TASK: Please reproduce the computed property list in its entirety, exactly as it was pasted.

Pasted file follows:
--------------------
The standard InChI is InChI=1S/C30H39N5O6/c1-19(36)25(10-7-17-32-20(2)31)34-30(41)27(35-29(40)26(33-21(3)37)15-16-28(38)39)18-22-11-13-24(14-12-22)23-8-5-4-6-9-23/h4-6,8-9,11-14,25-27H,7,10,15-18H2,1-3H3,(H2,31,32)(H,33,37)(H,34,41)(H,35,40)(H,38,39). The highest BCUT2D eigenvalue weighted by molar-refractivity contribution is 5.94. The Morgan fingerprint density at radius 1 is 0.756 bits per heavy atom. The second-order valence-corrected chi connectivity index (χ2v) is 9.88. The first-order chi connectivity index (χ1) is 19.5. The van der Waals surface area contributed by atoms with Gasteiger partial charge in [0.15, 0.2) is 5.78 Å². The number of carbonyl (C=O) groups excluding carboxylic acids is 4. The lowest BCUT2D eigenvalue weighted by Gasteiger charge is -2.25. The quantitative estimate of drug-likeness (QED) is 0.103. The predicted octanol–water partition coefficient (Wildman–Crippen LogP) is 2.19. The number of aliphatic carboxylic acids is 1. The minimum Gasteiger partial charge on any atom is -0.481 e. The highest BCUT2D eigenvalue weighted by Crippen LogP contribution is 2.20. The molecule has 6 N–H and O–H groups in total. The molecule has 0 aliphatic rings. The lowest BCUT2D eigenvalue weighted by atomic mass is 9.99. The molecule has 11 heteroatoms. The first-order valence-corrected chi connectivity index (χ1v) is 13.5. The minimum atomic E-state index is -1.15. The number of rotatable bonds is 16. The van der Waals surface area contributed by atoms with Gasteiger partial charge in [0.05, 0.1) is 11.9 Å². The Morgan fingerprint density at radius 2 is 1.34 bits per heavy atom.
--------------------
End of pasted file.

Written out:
The standard InChI is InChI=1S/C30H39N5O6/c1-19(36)25(10-7-17-32-20(2)31)34-30(41)27(35-29(40)26(33-21(3)37)15-16-28(38)39)18-22-11-13-24(14-12-22)23-8-5-4-6-9-23/h4-6,8-9,11-14,25-27H,7,10,15-18H2,1-3H3,(H2,31,32)(H,33,37)(H,34,41)(H,35,40)(H,38,39). The highest BCUT2D eigenvalue weighted by molar-refractivity contribution is 5.94. The Morgan fingerprint density at radius 1 is 0.756 bits per heavy atom. The second-order valence-corrected chi connectivity index (χ2v) is 9.88. The first-order chi connectivity index (χ1) is 19.5. The van der Waals surface area contributed by atoms with Gasteiger partial charge in [0.15, 0.2) is 5.78 Å². The number of carbonyl (C=O) groups excluding carboxylic acids is 4. The lowest BCUT2D eigenvalue weighted by Gasteiger charge is -2.25. The quantitative estimate of drug-likeness (QED) is 0.103. The predicted octanol–water partition coefficient (Wildman–Crippen LogP) is 2.19. The number of aliphatic carboxylic acids is 1. The minimum Gasteiger partial charge on any atom is -0.481 e. The highest BCUT2D eigenvalue weighted by Crippen LogP contribution is 2.20. The molecule has 6 N–H and O–H groups in total. The molecule has 0 aliphatic rings. The lowest BCUT2D eigenvalue weighted by atomic mass is 9.99. The molecule has 11 heteroatoms. The first-order valence-corrected chi connectivity index (χ1v) is 13.5. The minimum atomic E-state index is -1.15. The number of rotatable bonds is 16. The van der Waals surface area contributed by atoms with Gasteiger partial charge in [0.05, 0.1) is 11.9 Å². The Morgan fingerprint density at radius 2 is 1.34 bits per heavy atom.